Two readers ask related questions about casting:

Here's my dilemma: Why is it that I can cast well when practicing on dry land, but when I get in waist-deep water my casting distance seems to be shorter?

******Q ******''Here's my dilemma,'' Steve Lampe says. ''Why is it that I can cast well when practicing on dry land, but when I get in waist-deep water my casting distance seems to be shorter?''

And Roger Mulrooney asks, ''Lately I have been doing a lot of fly-fishing from my kayak, and casting from this position feels awkward. Would a longer rod let me cast better and farther?''

Anytime you get into waist-deep water or sit in a boat or a canoe, body movement is restricted and so are your casting motions.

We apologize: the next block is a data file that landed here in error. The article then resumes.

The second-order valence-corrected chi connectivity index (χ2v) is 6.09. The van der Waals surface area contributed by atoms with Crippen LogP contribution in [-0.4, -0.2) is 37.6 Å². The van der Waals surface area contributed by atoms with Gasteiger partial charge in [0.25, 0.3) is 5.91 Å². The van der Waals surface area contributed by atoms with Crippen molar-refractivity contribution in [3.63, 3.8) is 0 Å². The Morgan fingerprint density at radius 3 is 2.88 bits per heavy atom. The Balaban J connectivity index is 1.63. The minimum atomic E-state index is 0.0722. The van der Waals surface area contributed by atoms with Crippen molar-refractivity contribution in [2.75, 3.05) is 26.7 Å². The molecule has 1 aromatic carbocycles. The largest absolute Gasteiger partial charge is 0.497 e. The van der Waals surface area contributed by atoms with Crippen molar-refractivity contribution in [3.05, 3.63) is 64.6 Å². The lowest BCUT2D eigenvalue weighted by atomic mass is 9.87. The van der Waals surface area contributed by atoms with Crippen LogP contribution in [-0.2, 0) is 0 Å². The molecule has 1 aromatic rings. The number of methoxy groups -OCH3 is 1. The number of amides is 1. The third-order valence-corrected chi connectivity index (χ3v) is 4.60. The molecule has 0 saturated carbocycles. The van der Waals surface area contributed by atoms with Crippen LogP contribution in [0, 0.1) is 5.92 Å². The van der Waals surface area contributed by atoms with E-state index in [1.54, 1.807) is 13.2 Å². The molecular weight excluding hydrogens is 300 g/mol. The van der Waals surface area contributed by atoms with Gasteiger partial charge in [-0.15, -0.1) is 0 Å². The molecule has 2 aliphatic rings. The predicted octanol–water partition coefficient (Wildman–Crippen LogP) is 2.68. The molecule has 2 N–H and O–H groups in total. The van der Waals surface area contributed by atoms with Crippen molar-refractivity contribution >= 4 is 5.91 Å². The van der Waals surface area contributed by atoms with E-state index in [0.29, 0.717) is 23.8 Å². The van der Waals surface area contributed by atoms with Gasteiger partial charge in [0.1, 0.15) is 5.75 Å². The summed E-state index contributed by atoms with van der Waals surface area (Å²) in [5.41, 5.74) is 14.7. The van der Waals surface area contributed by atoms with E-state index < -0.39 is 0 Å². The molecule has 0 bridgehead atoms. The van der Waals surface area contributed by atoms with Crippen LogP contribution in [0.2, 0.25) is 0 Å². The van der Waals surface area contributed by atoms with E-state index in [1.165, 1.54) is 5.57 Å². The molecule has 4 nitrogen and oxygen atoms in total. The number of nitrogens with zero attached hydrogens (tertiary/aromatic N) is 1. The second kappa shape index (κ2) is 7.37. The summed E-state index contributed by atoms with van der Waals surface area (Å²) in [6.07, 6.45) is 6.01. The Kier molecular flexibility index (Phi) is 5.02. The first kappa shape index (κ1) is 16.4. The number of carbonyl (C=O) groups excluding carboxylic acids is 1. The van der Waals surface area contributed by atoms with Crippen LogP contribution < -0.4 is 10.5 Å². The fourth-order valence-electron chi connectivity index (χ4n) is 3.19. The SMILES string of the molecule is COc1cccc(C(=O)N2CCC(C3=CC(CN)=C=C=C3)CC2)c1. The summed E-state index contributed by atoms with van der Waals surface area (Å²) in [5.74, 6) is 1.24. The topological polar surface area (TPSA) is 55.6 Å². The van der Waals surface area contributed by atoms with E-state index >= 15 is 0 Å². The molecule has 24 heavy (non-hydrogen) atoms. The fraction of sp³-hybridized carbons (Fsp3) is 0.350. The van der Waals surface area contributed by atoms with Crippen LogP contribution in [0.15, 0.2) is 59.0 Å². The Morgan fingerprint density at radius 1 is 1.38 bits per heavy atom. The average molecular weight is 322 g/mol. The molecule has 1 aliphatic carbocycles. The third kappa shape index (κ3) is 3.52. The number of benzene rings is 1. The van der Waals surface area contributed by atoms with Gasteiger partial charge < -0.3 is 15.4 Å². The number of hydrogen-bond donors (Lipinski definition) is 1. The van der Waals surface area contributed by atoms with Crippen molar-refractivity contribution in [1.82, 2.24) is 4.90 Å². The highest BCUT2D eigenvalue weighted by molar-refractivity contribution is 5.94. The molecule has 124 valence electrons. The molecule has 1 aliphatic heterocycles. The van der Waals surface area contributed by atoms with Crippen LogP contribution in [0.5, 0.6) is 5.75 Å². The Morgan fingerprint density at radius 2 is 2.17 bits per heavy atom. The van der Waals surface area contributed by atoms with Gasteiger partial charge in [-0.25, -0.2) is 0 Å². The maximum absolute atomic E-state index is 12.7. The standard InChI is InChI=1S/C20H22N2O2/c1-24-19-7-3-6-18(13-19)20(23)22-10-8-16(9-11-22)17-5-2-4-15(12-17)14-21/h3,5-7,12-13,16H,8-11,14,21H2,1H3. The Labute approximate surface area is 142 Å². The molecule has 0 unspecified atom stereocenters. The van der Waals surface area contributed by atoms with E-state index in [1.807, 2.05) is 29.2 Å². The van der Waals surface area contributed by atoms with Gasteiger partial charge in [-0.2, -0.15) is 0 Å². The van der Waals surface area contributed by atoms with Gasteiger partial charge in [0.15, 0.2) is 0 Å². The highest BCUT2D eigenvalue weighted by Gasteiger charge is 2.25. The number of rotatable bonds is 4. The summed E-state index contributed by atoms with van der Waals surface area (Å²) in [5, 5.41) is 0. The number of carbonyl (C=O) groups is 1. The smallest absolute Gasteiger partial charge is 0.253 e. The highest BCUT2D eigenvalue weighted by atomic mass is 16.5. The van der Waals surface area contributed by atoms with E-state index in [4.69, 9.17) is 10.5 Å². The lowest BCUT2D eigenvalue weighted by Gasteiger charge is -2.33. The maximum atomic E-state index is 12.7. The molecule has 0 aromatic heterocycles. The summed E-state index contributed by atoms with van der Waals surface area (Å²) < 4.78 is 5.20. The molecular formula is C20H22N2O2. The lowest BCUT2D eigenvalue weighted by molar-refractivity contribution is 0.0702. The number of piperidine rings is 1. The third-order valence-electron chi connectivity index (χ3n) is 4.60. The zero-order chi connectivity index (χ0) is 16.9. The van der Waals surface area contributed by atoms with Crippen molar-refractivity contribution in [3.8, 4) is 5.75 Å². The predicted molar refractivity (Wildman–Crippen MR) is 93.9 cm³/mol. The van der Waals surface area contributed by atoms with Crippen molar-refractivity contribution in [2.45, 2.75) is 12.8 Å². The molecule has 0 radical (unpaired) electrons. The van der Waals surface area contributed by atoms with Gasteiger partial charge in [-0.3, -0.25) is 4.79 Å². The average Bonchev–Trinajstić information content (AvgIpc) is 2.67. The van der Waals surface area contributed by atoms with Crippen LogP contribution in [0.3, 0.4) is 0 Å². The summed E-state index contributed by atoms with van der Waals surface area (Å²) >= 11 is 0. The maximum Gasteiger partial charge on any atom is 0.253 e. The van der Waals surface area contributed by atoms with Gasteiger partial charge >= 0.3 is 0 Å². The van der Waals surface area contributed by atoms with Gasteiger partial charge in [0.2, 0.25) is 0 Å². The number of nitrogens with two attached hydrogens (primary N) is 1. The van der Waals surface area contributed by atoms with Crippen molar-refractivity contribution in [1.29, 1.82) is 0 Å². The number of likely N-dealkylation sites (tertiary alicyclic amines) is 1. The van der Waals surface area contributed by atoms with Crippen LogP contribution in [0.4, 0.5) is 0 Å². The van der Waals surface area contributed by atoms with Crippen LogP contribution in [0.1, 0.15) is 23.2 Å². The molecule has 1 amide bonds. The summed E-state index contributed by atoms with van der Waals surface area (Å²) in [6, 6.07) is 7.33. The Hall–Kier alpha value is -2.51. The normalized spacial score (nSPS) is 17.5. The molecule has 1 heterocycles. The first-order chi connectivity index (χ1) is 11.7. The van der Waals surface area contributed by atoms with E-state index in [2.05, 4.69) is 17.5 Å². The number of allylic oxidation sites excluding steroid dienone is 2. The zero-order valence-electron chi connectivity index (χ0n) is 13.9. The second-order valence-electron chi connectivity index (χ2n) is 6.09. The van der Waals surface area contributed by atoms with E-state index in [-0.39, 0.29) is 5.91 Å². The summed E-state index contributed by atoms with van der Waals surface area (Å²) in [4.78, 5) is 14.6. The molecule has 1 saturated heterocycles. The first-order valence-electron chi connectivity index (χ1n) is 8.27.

However, a long rod is not the cure. The line goes in the direction the rod tip stops. In deep water or when sitting, it is instinctive to use more force during the speed-up-and-stop, which causes the tip to dip down and back on the backcast. That creates a sag in the backcast that must be removed with part of the forward-casting stroke before you can move the line and fly to the target.

It is not the length of the rod that determines the direction the line travels and whether it sags. A 9-foot rod would cast as well as a 10-footer in this situation. The important thing to realize is that the rod tip must be traveling upward during the speed-up-and-stop on the backcast. The main reason people use longer rods when sitting or wading is that they can keep the sag in the backcast higher but stopping the rod in an upward motion will solve the problem.